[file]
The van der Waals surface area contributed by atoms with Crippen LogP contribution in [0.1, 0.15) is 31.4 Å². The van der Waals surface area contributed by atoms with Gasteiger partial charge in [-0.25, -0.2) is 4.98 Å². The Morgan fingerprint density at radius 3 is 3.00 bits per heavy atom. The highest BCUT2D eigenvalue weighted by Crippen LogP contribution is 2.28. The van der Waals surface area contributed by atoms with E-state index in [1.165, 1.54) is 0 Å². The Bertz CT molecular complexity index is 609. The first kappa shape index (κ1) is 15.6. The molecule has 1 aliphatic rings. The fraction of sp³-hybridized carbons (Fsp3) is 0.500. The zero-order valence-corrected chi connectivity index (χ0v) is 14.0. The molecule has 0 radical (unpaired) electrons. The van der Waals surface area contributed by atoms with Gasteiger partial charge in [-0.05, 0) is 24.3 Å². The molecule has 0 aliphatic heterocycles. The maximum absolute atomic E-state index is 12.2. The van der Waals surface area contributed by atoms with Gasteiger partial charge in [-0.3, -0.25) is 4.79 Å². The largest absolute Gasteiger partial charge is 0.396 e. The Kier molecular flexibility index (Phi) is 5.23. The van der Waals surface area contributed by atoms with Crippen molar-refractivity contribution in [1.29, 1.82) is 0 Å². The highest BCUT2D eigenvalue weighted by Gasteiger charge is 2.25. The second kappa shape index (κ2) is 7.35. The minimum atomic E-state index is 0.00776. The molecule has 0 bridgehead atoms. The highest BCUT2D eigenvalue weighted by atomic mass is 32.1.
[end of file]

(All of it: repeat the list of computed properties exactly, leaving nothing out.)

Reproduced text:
The van der Waals surface area contributed by atoms with Crippen LogP contribution in [0.1, 0.15) is 31.4 Å². The van der Waals surface area contributed by atoms with Gasteiger partial charge in [-0.25, -0.2) is 4.98 Å². The Morgan fingerprint density at radius 3 is 3.00 bits per heavy atom. The highest BCUT2D eigenvalue weighted by Crippen LogP contribution is 2.28. The van der Waals surface area contributed by atoms with E-state index in [1.165, 1.54) is 0 Å². The Bertz CT molecular complexity index is 609. The first kappa shape index (κ1) is 15.6. The molecule has 1 aliphatic rings. The fraction of sp³-hybridized carbons (Fsp3) is 0.500. The zero-order valence-corrected chi connectivity index (χ0v) is 14.0. The molecule has 0 radical (unpaired) electrons. The van der Waals surface area contributed by atoms with Gasteiger partial charge in [-0.05, 0) is 24.3 Å². The molecule has 0 aliphatic heterocycles. The maximum absolute atomic E-state index is 12.2. The van der Waals surface area contributed by atoms with Gasteiger partial charge in [-0.3, -0.25) is 4.79 Å². The largest absolute Gasteiger partial charge is 0.396 e. The Kier molecular flexibility index (Phi) is 5.23. The van der Waals surface area contributed by atoms with Crippen molar-refractivity contribution in [1.29, 1.82) is 0 Å². The highest BCUT2D eigenvalue weighted by Gasteiger charge is 2.25. The second kappa shape index (κ2) is 7.35. The minimum atomic E-state index is 0.00776. The molecule has 0 bridgehead atoms. The highest BCUT2D eigenvalue weighted by atomic mass is 32.1.